Ryder Cup first tee a 'forever' moment - Metro US

Ryder Cup first tee a ‘forever’ moment

By Larry Fine

CHASKA, Minnesota (Reuters) – It is an individualist game at its core, yet some of golf’s most vivid moments come from the Ryder Cup and the first tee of the preeminent team competition in the sport.

The tradition, urgency and passion of the biennial match play event make the first tee a moment that resonates with the world’s top players.

“There’s nothing really to compare it to,” said Rickie Fowler, who this week is competing in his third Ryder Cup. “Probably one of the most nerve-wracking shots you’ll ever hit throughout your career is the first tee shot at a Ryder Cup.”

Phil Mickelson, who this week will tie Nick Faldo for most Ryder Cups played, said: “It’s truly one of the greatest experiences in the game of golf as a professional golfer to experience walking to the first tee.

“I remember four years ago walking to the first tee with Keegan Bradley for his first Ryder Cup experience, and he’s teeing off, and I’m talking to him; he’s not hearing a word.

“His eyes are moving all around and the adrenaline is flowing. And he hit a drive on that first hole that was 375 yards. I had a 78-yard L-wedge shot into that first hole that’s 550-plus yards. That type of adrenaline rush and excitement, you just can’t recreate it other than in a Ryder Cup.”

Rookie Ryan Moore, added to the Ryder Cup squad as U.S. captain Davis Love III’s last wild card pick after taking McIlroy to a playoff at the Tour Championship on Sunday, said he was nervous during his first practice at Hazeltine.

“I think it’s something you can’t really know until you’ve been out there,” he said. “I mean, shoot, for a Tuesday, I think I was a little bit nervous on the first tee, which I don’t think that’s ever happened on a Tuesday in my life.”

European rookie Andy Sullivan said he received some advice from four-times major champion Rory McIlroy, who has played on the past three triumphant European Ryder Cup teams.

“How you handle things just in general, like when you’re walking onto the first tee and stuff, little things like that,” said Sullivan. ‘Like remembering to breathe and stuff like that.”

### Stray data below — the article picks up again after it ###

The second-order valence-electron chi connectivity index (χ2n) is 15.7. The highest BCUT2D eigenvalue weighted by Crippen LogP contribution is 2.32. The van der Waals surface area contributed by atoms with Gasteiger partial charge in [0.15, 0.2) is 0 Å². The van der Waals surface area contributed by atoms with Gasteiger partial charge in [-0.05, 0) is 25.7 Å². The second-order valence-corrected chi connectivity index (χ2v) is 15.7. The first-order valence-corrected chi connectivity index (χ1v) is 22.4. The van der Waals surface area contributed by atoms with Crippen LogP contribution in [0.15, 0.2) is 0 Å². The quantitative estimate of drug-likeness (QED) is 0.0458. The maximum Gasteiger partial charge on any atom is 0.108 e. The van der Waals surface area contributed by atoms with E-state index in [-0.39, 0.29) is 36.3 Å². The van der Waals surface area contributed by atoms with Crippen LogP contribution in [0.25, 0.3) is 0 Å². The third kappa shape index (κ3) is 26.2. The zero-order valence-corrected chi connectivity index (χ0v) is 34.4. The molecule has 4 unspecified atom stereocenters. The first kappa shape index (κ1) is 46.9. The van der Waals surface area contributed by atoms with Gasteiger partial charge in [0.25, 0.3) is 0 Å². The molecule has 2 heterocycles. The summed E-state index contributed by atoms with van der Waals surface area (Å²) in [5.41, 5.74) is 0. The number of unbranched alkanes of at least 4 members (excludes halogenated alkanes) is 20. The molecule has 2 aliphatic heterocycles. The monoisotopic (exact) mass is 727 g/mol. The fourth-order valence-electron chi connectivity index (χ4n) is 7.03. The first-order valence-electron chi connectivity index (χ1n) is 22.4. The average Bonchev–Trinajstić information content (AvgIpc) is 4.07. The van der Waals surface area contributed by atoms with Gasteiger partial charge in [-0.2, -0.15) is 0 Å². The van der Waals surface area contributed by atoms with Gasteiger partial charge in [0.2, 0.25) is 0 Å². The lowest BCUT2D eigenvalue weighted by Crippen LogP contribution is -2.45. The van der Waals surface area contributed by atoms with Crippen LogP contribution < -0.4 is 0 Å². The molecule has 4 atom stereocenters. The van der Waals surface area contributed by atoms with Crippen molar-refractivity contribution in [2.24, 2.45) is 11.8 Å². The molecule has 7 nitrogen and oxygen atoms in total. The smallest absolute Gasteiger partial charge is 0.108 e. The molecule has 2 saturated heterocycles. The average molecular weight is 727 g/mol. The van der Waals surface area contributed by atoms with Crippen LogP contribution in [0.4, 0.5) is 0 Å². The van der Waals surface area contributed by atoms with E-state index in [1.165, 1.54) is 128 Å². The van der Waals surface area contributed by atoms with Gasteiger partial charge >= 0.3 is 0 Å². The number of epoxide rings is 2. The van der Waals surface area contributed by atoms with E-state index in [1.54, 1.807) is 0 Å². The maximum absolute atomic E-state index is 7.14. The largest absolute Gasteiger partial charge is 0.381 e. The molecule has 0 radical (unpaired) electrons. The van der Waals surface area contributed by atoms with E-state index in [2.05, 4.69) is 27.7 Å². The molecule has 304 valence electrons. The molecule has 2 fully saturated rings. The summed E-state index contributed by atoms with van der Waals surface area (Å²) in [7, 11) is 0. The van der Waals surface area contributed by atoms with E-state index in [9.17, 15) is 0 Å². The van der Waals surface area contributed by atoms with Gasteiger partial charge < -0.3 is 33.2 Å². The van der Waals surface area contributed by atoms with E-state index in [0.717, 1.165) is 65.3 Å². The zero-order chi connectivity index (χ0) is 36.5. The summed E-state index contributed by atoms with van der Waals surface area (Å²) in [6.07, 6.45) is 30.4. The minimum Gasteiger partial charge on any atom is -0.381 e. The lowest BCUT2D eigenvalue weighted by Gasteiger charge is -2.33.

Jordan Spieth, a former Masters and U.S. Open winner who made his Ryder Cup debut at Gleneagles in 2014, was asked to paint a picture of the moment.

“I actually asked for a painted picture of that, and I have it in my kitchen/living room,” he told reporters. “It’s the main piece of artwork that’s in my house, is right after I struck my first tee shot at the Ryder Cup at Gleneagles.

“It’s a beautiful painting. I don’t have anything around the house of myself up except for that, and it’s that special to me.”

Spieth, 23, said it was one of the three most treasured moments he has had in golf.

“It was that and the 18th green of the Masters in 2015, probably the two most special moments, and then obviously in the scorer’s tent with Michael (caddie Greller) at the (2015) U.S. Open.”

Spieth said the painting brings back waves of feeling.

“It was the first tee shot. We didn’t win the Ryder Cup. I didn’t make a putt to win the match there. It was just that feeling,” the world number four said.

“You hear the echoes of the chants through the Scottish hill country back to the range, and you know that you’re about to walk into an away game which we don’t ever really experience.

“I remember walking out there and just a ton of people, and trying to decide – it was the three-wood all day, but do I maybe hit driver because it’s a bigger head. You put the tee on the ground, your hand is shaking, you’re trying to get the ball on to the tee.”

First tee for the 41st Ryder Cup comes on Friday, providing another chance for Spieth to savor the moment.

“Hopefully this time, having done it before, it comes a little easier,” he said. “But I hit a great shot (in 2014), which was what makes me so excited about that painting because it’s as nervous as I’ve ever been and probably the best three-wood I’ve ever hit. I take confidence every time I see that.

“I try and look at it every day.”

(Editing by Mark Lamport-Stokes)

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